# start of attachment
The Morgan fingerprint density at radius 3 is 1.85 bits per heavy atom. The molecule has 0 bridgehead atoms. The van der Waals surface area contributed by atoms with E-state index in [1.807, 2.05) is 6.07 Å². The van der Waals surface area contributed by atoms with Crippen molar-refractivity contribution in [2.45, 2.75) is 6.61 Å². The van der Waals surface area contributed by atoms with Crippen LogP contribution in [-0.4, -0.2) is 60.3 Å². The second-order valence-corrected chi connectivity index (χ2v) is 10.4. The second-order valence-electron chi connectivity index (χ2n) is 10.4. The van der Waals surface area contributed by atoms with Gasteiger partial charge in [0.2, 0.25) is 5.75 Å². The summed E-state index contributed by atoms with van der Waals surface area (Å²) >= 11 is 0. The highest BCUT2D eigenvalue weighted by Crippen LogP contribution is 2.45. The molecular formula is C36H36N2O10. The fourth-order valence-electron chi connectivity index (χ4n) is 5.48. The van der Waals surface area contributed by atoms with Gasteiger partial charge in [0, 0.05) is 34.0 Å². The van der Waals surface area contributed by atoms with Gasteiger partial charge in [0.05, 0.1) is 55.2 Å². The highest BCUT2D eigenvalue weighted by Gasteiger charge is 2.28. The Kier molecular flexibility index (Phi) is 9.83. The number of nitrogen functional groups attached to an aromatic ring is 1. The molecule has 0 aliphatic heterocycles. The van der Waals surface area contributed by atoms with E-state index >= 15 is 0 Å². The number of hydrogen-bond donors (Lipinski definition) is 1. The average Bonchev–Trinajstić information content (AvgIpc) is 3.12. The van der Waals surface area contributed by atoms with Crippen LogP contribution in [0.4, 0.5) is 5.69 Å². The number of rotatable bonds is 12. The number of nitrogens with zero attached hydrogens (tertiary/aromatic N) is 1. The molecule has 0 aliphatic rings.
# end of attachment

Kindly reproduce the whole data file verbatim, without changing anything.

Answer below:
The Morgan fingerprint density at radius 3 is 1.85 bits per heavy atom. The molecule has 0 bridgehead atoms. The van der Waals surface area contributed by atoms with E-state index in [1.807, 2.05) is 6.07 Å². The van der Waals surface area contributed by atoms with Crippen molar-refractivity contribution in [2.45, 2.75) is 6.61 Å². The van der Waals surface area contributed by atoms with Crippen LogP contribution in [-0.4, -0.2) is 60.3 Å². The second-order valence-corrected chi connectivity index (χ2v) is 10.4. The second-order valence-electron chi connectivity index (χ2n) is 10.4. The van der Waals surface area contributed by atoms with Gasteiger partial charge in [0.2, 0.25) is 5.75 Å². The summed E-state index contributed by atoms with van der Waals surface area (Å²) >= 11 is 0. The highest BCUT2D eigenvalue weighted by Crippen LogP contribution is 2.45. The molecular formula is C36H36N2O10. The fourth-order valence-electron chi connectivity index (χ4n) is 5.48. The van der Waals surface area contributed by atoms with Gasteiger partial charge in [0, 0.05) is 34.0 Å². The van der Waals surface area contributed by atoms with Gasteiger partial charge in [0.05, 0.1) is 55.2 Å². The highest BCUT2D eigenvalue weighted by Gasteiger charge is 2.28. The Kier molecular flexibility index (Phi) is 9.83. The number of nitrogen functional groups attached to an aromatic ring is 1. The molecule has 0 aliphatic heterocycles. The van der Waals surface area contributed by atoms with E-state index >= 15 is 0 Å². The number of hydrogen-bond donors (Lipinski definition) is 1. The average Bonchev–Trinajstić information content (AvgIpc) is 3.12. The van der Waals surface area contributed by atoms with Crippen LogP contribution in [0.4, 0.5) is 5.69 Å². The number of rotatable bonds is 12. The number of nitrogens with zero attached hydrogens (tertiary/aromatic N) is 1. The molecule has 0 aliphatic rings.